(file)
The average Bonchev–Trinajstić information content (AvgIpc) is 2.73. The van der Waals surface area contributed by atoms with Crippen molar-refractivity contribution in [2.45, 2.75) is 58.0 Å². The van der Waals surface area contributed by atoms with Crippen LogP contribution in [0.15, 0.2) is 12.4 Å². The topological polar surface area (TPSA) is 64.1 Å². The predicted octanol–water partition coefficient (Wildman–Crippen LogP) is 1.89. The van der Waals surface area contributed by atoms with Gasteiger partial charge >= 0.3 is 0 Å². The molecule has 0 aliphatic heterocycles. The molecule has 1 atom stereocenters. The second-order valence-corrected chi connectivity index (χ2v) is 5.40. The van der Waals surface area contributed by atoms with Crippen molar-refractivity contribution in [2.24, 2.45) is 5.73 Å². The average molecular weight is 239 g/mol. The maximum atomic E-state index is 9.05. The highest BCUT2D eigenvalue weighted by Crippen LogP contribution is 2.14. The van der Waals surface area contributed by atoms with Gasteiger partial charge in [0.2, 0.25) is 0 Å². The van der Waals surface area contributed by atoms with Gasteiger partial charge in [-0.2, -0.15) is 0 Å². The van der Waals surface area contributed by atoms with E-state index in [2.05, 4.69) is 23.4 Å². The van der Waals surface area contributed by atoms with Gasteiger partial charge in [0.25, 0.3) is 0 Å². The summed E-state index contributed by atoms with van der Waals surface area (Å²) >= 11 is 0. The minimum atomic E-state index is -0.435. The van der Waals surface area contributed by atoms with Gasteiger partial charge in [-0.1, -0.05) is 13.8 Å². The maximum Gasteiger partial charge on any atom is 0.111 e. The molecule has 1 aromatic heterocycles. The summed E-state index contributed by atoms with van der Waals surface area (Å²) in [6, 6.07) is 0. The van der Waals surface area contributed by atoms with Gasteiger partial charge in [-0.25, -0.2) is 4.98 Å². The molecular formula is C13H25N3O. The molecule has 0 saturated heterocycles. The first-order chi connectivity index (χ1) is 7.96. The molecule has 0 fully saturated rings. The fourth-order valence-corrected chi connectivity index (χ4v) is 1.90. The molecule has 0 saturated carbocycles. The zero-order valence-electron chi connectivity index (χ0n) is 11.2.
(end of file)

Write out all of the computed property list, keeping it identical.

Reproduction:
The average Bonchev–Trinajstić information content (AvgIpc) is 2.73. The van der Waals surface area contributed by atoms with Crippen molar-refractivity contribution in [2.45, 2.75) is 58.0 Å². The van der Waals surface area contributed by atoms with Crippen LogP contribution in [0.15, 0.2) is 12.4 Å². The topological polar surface area (TPSA) is 64.1 Å². The predicted octanol–water partition coefficient (Wildman–Crippen LogP) is 1.89. The van der Waals surface area contributed by atoms with Gasteiger partial charge >= 0.3 is 0 Å². The molecule has 0 aliphatic heterocycles. The molecule has 1 atom stereocenters. The second-order valence-corrected chi connectivity index (χ2v) is 5.40. The van der Waals surface area contributed by atoms with Crippen molar-refractivity contribution in [2.24, 2.45) is 5.73 Å². The average molecular weight is 239 g/mol. The maximum atomic E-state index is 9.05. The highest BCUT2D eigenvalue weighted by Crippen LogP contribution is 2.14. The van der Waals surface area contributed by atoms with Gasteiger partial charge in [0.2, 0.25) is 0 Å². The van der Waals surface area contributed by atoms with Gasteiger partial charge in [-0.2, -0.15) is 0 Å². The van der Waals surface area contributed by atoms with E-state index in [2.05, 4.69) is 23.4 Å². The van der Waals surface area contributed by atoms with Gasteiger partial charge in [0.25, 0.3) is 0 Å². The summed E-state index contributed by atoms with van der Waals surface area (Å²) >= 11 is 0. The minimum atomic E-state index is -0.435. The van der Waals surface area contributed by atoms with Gasteiger partial charge in [-0.1, -0.05) is 13.8 Å². The maximum Gasteiger partial charge on any atom is 0.111 e. The molecule has 1 aromatic heterocycles. The summed E-state index contributed by atoms with van der Waals surface area (Å²) in [6, 6.07) is 0. The van der Waals surface area contributed by atoms with Gasteiger partial charge in [-0.25, -0.2) is 4.98 Å². The molecular formula is C13H25N3O. The molecule has 0 saturated heterocycles. The first-order chi connectivity index (χ1) is 7.96. The molecule has 0 fully saturated rings. The fourth-order valence-corrected chi connectivity index (χ4v) is 1.90. The molecule has 0 saturated carbocycles. The zero-order valence-electron chi connectivity index (χ0n) is 11.2.